2020 was a huge year for the introduction of blockchain. Some of the world’s largest financial institutions bought or built cryptocurrencies into their business model. It was also a historic year for decentralized finance (DeFi), the total value of which rose from less than $ 1 billion in early January 2020 to nearly $ 15 billion. As this technology matures, more and more global companies are beginning to understand the impact blockchain technology can have on improving the usability, transparency, and affordability of their platforms.
TransferWise, an online money transfer service based in London, may not have a blockchain built into its platform yet. However, this does not mean that the company’s founders are not interested in the technology. Valued at over $ 5 billion and employing over 2,000 people, the founders of TransferWise have a deep understanding of what a platform needs to be successful with international money transfers. TransferWise was co-founded by Taavet Hinrikus, a World Economic Forum technology pioneer and digital agenda advisor to the Estonian Prime Minister, one of the world’s most widely accepted countries for blockchain technology. Prior to starting TransferWise, Hinrikus was Skype’s first full-time employee as Director of Strategy. For someone so successful in the finance and remittance world, a blockchain project would need to offer consumers real, underlying value for Hinrikus to consider investing.
Hinrikus has made investments in a variety of high tech sectors such as ridesharing and femtech, but also selected investments in the blockchain space. One of Hinrikus’ investments is Radix, a public, decentralized ledger designed to make it easier to build and run decentralized applications. On the Radix platform, developers and users can experience lightning-fast interactions and transactions without having to forego decentralization or security. With a proven ability to process 1.4 million transactions per second, Radix can claim to be the most efficient decentralized ledger platform for DeFi applications.
How Radix Improved DeFi
DeFi was catapulted into the mainstream this year, with decentralized exchanges like Uniswap generating some of the highest transaction fees of any blockchain platform. Decentralized financing offers a range of financial services that previously had to be regulated and operated by third parties, e.g. B. the exchange of financial assets, insurance, loans and borrowing. Decentralized applications that offer instant transactions and services to anyone who needs them have begun to revolutionize the financial industry, removing power from third parties who traditionally served as gatekeepers.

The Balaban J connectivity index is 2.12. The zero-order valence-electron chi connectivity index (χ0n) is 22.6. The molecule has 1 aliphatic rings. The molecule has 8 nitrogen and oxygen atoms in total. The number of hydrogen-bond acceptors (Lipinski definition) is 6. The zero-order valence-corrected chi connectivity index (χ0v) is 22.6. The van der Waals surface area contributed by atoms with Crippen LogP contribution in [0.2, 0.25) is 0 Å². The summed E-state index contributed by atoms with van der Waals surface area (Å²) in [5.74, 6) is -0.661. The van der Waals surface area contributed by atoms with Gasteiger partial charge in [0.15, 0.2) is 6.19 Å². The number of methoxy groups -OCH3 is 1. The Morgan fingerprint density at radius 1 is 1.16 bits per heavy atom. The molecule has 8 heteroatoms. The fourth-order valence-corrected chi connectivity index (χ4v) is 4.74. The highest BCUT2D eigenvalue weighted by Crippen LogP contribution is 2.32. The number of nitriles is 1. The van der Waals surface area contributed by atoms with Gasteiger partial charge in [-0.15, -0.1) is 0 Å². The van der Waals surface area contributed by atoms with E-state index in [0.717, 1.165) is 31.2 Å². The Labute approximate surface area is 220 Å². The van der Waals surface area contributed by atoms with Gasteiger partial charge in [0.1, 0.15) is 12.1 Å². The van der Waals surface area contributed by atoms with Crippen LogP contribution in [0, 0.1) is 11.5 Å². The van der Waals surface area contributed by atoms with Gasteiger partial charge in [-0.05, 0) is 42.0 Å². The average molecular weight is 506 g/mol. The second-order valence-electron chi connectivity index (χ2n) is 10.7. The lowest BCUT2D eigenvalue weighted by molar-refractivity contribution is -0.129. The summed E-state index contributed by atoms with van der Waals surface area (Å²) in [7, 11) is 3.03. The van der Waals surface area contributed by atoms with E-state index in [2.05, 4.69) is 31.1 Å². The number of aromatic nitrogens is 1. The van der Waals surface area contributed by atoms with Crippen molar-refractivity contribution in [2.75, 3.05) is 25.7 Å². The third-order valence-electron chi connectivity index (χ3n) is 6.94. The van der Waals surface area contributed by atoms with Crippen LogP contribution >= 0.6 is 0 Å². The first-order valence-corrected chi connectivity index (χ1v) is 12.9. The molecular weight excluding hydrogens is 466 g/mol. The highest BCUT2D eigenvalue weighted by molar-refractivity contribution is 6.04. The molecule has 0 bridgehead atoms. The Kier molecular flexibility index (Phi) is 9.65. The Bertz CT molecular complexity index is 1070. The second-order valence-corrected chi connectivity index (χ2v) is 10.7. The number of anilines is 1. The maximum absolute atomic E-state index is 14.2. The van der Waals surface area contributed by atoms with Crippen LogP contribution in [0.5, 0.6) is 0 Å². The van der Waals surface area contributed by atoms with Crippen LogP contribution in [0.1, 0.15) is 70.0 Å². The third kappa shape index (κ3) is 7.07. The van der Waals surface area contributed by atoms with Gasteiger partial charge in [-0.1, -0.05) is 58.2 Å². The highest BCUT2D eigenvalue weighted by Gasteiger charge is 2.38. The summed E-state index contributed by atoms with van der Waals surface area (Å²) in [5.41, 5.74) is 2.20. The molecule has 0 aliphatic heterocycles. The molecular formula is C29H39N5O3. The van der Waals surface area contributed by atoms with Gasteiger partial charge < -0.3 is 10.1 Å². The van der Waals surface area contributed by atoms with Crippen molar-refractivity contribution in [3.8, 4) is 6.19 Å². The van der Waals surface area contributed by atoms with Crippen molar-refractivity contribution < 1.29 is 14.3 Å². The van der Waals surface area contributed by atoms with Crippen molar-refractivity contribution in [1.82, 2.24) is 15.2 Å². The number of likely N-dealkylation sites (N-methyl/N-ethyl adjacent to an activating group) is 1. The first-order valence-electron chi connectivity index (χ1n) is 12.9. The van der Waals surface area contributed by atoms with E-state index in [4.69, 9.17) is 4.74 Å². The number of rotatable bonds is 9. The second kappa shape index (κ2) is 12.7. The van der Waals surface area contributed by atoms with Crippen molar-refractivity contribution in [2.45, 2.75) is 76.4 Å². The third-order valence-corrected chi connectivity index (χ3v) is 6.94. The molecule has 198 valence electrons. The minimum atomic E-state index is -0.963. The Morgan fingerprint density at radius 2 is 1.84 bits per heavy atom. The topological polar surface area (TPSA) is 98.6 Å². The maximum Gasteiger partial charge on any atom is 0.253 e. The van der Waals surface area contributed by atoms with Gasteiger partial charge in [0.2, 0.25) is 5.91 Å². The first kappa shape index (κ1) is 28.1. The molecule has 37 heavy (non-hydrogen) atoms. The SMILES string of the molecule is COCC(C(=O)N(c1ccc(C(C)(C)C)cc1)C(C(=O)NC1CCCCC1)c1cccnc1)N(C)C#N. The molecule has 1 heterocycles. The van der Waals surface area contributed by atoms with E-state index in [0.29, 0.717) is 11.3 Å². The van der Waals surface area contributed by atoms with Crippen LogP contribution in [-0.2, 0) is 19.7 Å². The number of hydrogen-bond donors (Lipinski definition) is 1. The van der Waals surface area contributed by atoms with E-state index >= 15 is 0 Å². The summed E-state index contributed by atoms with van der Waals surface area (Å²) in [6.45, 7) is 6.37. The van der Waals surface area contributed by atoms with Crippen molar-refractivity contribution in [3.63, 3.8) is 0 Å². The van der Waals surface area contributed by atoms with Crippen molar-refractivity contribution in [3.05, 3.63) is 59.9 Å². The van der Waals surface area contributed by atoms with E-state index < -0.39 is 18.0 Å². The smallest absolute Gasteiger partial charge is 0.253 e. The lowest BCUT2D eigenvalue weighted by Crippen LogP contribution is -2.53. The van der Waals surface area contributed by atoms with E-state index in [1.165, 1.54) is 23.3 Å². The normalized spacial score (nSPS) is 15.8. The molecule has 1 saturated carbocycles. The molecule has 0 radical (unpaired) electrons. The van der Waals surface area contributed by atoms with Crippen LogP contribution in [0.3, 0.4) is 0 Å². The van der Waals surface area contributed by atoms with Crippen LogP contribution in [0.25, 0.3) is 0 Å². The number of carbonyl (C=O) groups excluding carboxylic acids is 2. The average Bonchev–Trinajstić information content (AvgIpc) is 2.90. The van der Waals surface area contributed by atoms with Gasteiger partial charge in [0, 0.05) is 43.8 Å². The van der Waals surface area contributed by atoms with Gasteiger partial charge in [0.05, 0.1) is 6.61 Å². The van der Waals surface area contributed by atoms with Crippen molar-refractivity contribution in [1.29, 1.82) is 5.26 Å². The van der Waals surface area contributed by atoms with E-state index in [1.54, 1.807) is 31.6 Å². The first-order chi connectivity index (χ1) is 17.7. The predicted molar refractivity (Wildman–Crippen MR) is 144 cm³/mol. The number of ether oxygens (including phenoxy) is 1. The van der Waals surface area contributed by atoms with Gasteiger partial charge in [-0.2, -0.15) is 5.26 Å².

Although the concept and fundamentals of decentralized finance are strong, there are still many bottlenecks holding it back from wider adoption. Some of these factors are the high transaction fees and the slow transaction speeds. Radix has developed a platform that it believes completely negates these aspects that detract from DeFi’s usability. As someone investing in potentially revolutionary technology that can fundamentally change the way an industry works, Hinrikus’ interest in the Radix platform comes as no surprise. His experience as a consultant for Estonia’s digital agenda underscores his knowledge of blockchain technology. For Hinrikus, the Radix platform is one way of realizing these applications.
DeFi without the cons
Some of the most talked about “Ethereum killers” can’t compete with Radix in terms of long-term scalability and throughput. Even platforms valued at billions of dollars are forced to compromise when focusing on increasing scalability while trying to maintain decentralization. Radix has created a platform that effectively scales, remains decentralized, and dramatically lowers transaction fees. These factors forced one of the world’s most successful tech entrepreneurs to invest in the project.
Many others are starting to see the writing on the wall: These decentralized platforms can completely change the way the financial industry works on a fundamental level. For decentralized applications to reach their full potential and provide users with a viable alternative to current infrastructure, DeFi must be able to deliver the same speed and ease of use while remaining independent of third party control.
Compared to other decentralized application platforms such as Cosmos and Polkadot, which aim for 4,000 and 3,000 transactions per second, respectively, Radix blows these “rookie numbers” out of the water. Taavet Hinrikus understands this and as Radix evolves, the smartness of its investment will come into focus.
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